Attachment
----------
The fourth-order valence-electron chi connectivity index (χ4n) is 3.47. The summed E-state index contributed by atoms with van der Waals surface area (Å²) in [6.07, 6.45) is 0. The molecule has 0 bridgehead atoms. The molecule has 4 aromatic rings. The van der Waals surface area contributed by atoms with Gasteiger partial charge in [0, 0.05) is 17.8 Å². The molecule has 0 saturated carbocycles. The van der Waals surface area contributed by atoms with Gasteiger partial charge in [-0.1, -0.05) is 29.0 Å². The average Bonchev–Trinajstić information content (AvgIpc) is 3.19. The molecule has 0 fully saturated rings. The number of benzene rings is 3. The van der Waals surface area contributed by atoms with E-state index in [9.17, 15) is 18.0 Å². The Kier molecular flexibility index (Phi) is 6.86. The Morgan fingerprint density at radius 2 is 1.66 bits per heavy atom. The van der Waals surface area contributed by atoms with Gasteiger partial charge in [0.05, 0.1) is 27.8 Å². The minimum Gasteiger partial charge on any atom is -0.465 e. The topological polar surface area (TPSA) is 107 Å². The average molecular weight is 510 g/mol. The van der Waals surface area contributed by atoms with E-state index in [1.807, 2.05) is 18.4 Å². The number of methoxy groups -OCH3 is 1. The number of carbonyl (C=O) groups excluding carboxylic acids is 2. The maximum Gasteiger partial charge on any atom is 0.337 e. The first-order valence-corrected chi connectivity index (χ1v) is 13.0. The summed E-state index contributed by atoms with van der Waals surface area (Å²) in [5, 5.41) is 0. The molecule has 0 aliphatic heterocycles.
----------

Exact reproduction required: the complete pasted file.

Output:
The fourth-order valence-electron chi connectivity index (χ4n) is 3.47. The summed E-state index contributed by atoms with van der Waals surface area (Å²) in [6.07, 6.45) is 0. The molecule has 0 bridgehead atoms. The molecule has 4 aromatic rings. The van der Waals surface area contributed by atoms with Gasteiger partial charge in [0, 0.05) is 17.8 Å². The molecule has 0 saturated carbocycles. The van der Waals surface area contributed by atoms with Gasteiger partial charge in [-0.1, -0.05) is 29.0 Å². The average Bonchev–Trinajstić information content (AvgIpc) is 3.19. The molecule has 0 fully saturated rings. The number of benzene rings is 3. The van der Waals surface area contributed by atoms with E-state index in [9.17, 15) is 18.0 Å². The Kier molecular flexibility index (Phi) is 6.86. The Morgan fingerprint density at radius 2 is 1.66 bits per heavy atom. The van der Waals surface area contributed by atoms with Gasteiger partial charge in [0.05, 0.1) is 27.8 Å². The minimum Gasteiger partial charge on any atom is -0.465 e. The topological polar surface area (TPSA) is 107 Å². The average molecular weight is 510 g/mol. The van der Waals surface area contributed by atoms with E-state index in [1.807, 2.05) is 18.4 Å². The number of methoxy groups -OCH3 is 1. The number of carbonyl (C=O) groups excluding carboxylic acids is 2. The maximum Gasteiger partial charge on any atom is 0.337 e. The first-order valence-corrected chi connectivity index (χ1v) is 13.0. The summed E-state index contributed by atoms with van der Waals surface area (Å²) in [5, 5.41) is 0. The molecule has 0 aliphatic heterocycles.